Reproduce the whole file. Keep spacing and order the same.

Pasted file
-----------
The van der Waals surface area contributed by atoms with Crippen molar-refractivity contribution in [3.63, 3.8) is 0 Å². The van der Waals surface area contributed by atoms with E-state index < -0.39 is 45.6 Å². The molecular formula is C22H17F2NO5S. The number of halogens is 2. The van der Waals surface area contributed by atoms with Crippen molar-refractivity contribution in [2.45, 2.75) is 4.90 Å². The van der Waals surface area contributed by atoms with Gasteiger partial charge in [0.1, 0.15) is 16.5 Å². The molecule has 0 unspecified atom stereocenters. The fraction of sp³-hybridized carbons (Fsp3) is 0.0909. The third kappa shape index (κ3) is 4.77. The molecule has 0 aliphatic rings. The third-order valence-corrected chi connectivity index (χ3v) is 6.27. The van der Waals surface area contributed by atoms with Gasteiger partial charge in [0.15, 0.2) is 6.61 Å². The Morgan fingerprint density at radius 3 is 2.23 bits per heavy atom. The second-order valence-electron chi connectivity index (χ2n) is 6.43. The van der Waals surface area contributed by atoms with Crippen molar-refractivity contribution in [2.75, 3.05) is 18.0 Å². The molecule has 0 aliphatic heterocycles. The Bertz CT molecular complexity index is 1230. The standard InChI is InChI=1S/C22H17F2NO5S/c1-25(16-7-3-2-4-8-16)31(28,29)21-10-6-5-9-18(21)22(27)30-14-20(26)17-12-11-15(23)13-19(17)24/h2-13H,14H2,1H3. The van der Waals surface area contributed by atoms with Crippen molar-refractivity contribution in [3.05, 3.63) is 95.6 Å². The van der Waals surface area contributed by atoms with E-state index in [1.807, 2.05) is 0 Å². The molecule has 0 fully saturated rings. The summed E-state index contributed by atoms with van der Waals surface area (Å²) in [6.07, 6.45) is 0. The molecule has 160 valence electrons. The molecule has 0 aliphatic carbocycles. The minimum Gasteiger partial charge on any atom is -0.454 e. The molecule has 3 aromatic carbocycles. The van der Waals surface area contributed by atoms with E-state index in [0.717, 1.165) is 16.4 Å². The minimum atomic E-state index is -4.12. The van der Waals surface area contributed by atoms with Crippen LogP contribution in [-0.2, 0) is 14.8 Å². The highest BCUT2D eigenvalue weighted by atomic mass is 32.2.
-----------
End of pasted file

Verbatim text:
The van der Waals surface area contributed by atoms with Crippen molar-refractivity contribution in [3.63, 3.8) is 0 Å². The van der Waals surface area contributed by atoms with E-state index < -0.39 is 45.6 Å². The molecular formula is C22H17F2NO5S. The number of halogens is 2. The van der Waals surface area contributed by atoms with Crippen molar-refractivity contribution in [2.45, 2.75) is 4.90 Å². The van der Waals surface area contributed by atoms with Gasteiger partial charge in [0.1, 0.15) is 16.5 Å². The molecule has 0 unspecified atom stereocenters. The fraction of sp³-hybridized carbons (Fsp3) is 0.0909. The third kappa shape index (κ3) is 4.77. The molecule has 0 aliphatic rings. The third-order valence-corrected chi connectivity index (χ3v) is 6.27. The van der Waals surface area contributed by atoms with Gasteiger partial charge in [0.15, 0.2) is 6.61 Å². The Morgan fingerprint density at radius 3 is 2.23 bits per heavy atom. The second-order valence-electron chi connectivity index (χ2n) is 6.43. The van der Waals surface area contributed by atoms with Crippen molar-refractivity contribution in [2.75, 3.05) is 18.0 Å². The molecule has 0 aliphatic heterocycles. The Bertz CT molecular complexity index is 1230. The standard InChI is InChI=1S/C22H17F2NO5S/c1-25(16-7-3-2-4-8-16)31(28,29)21-10-6-5-9-18(21)22(27)30-14-20(26)17-12-11-15(23)13-19(17)24/h2-13H,14H2,1H3. The van der Waals surface area contributed by atoms with Crippen molar-refractivity contribution in [3.05, 3.63) is 95.6 Å². The van der Waals surface area contributed by atoms with E-state index in [1.807, 2.05) is 0 Å². The molecule has 0 fully saturated rings. The summed E-state index contributed by atoms with van der Waals surface area (Å²) in [6.07, 6.45) is 0. The molecule has 160 valence electrons. The molecule has 0 aliphatic carbocycles. The minimum Gasteiger partial charge on any atom is -0.454 e. The molecule has 3 aromatic carbocycles. The van der Waals surface area contributed by atoms with E-state index in [0.717, 1.165) is 16.4 Å². The minimum atomic E-state index is -4.12. The van der Waals surface area contributed by atoms with Crippen LogP contribution in [-0.2, 0) is 14.8 Å². The highest BCUT2D eigenvalue weighted by atomic mass is 32.2.